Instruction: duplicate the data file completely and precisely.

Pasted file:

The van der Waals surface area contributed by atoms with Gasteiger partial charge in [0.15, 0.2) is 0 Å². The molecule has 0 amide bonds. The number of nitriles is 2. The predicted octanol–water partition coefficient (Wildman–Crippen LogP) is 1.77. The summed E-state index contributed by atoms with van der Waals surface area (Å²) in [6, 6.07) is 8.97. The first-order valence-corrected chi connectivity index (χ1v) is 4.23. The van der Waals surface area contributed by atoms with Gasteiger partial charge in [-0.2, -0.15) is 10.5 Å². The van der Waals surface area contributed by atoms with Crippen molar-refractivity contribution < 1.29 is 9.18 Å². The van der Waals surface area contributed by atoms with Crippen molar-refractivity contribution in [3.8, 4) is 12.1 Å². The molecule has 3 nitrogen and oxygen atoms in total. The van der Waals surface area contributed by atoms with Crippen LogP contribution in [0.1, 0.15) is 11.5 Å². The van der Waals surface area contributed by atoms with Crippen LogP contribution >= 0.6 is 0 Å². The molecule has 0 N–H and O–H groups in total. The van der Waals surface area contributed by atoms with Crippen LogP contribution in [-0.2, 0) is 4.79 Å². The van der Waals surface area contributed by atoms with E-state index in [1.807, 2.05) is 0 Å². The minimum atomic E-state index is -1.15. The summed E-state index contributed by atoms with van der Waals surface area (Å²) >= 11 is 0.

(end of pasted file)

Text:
The van der Waals surface area contributed by atoms with Gasteiger partial charge in [0.15, 0.2) is 0 Å². The molecule has 0 amide bonds. The number of nitriles is 2. The predicted octanol–water partition coefficient (Wildman–Crippen LogP) is 1.77. The summed E-state index contributed by atoms with van der Waals surface area (Å²) in [6, 6.07) is 8.97. The first-order valence-corrected chi connectivity index (χ1v) is 4.23. The van der Waals surface area contributed by atoms with Gasteiger partial charge in [-0.2, -0.15) is 10.5 Å². The van der Waals surface area contributed by atoms with Crippen molar-refractivity contribution < 1.29 is 9.18 Å². The van der Waals surface area contributed by atoms with Crippen molar-refractivity contribution in [3.8, 4) is 12.1 Å². The molecule has 3 nitrogen and oxygen atoms in total. The van der Waals surface area contributed by atoms with Crippen LogP contribution in [0.1, 0.15) is 11.5 Å². The van der Waals surface area contributed by atoms with Crippen LogP contribution >= 0.6 is 0 Å². The molecule has 0 N–H and O–H groups in total. The van der Waals surface area contributed by atoms with Crippen LogP contribution in [-0.2, 0) is 4.79 Å². The van der Waals surface area contributed by atoms with E-state index in [1.807, 2.05) is 0 Å². The minimum atomic E-state index is -1.15. The summed E-state index contributed by atoms with van der Waals surface area (Å²) >= 11 is 0.